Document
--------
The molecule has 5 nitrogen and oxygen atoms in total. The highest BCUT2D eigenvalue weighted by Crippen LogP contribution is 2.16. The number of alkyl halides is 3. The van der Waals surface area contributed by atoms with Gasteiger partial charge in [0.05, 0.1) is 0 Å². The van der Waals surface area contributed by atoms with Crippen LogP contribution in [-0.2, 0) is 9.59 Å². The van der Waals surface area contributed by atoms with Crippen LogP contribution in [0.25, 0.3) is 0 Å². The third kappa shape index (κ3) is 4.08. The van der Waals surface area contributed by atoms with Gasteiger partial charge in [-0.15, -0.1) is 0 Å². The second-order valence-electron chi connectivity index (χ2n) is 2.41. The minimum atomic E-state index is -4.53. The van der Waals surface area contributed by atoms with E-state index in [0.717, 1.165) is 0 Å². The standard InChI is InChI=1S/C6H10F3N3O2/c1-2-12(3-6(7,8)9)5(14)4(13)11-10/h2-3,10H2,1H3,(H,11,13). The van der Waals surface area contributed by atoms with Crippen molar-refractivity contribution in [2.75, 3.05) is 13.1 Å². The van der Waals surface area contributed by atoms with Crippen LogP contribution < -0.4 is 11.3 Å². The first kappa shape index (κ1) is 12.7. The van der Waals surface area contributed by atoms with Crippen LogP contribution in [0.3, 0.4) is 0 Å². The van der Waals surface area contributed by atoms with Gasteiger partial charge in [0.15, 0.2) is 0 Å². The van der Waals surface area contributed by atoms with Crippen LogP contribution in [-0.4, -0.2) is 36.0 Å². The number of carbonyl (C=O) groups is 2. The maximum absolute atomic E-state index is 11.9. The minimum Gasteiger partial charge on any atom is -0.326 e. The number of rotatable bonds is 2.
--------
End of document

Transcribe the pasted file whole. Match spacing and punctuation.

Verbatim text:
The molecule has 5 nitrogen and oxygen atoms in total. The highest BCUT2D eigenvalue weighted by Crippen LogP contribution is 2.16. The number of alkyl halides is 3. The van der Waals surface area contributed by atoms with Gasteiger partial charge in [0.05, 0.1) is 0 Å². The van der Waals surface area contributed by atoms with Crippen LogP contribution in [-0.2, 0) is 9.59 Å². The van der Waals surface area contributed by atoms with Crippen LogP contribution in [0.25, 0.3) is 0 Å². The third kappa shape index (κ3) is 4.08. The van der Waals surface area contributed by atoms with Gasteiger partial charge in [-0.15, -0.1) is 0 Å². The second-order valence-electron chi connectivity index (χ2n) is 2.41. The minimum atomic E-state index is -4.53. The van der Waals surface area contributed by atoms with E-state index in [0.717, 1.165) is 0 Å². The standard InChI is InChI=1S/C6H10F3N3O2/c1-2-12(3-6(7,8)9)5(14)4(13)11-10/h2-3,10H2,1H3,(H,11,13). The van der Waals surface area contributed by atoms with Crippen molar-refractivity contribution in [2.75, 3.05) is 13.1 Å². The van der Waals surface area contributed by atoms with Crippen LogP contribution < -0.4 is 11.3 Å². The first kappa shape index (κ1) is 12.7. The van der Waals surface area contributed by atoms with Crippen LogP contribution in [0.3, 0.4) is 0 Å². The van der Waals surface area contributed by atoms with Gasteiger partial charge in [0.15, 0.2) is 0 Å². The van der Waals surface area contributed by atoms with Crippen LogP contribution in [-0.4, -0.2) is 36.0 Å². The number of carbonyl (C=O) groups is 2. The maximum absolute atomic E-state index is 11.9. The minimum Gasteiger partial charge on any atom is -0.326 e. The number of rotatable bonds is 2.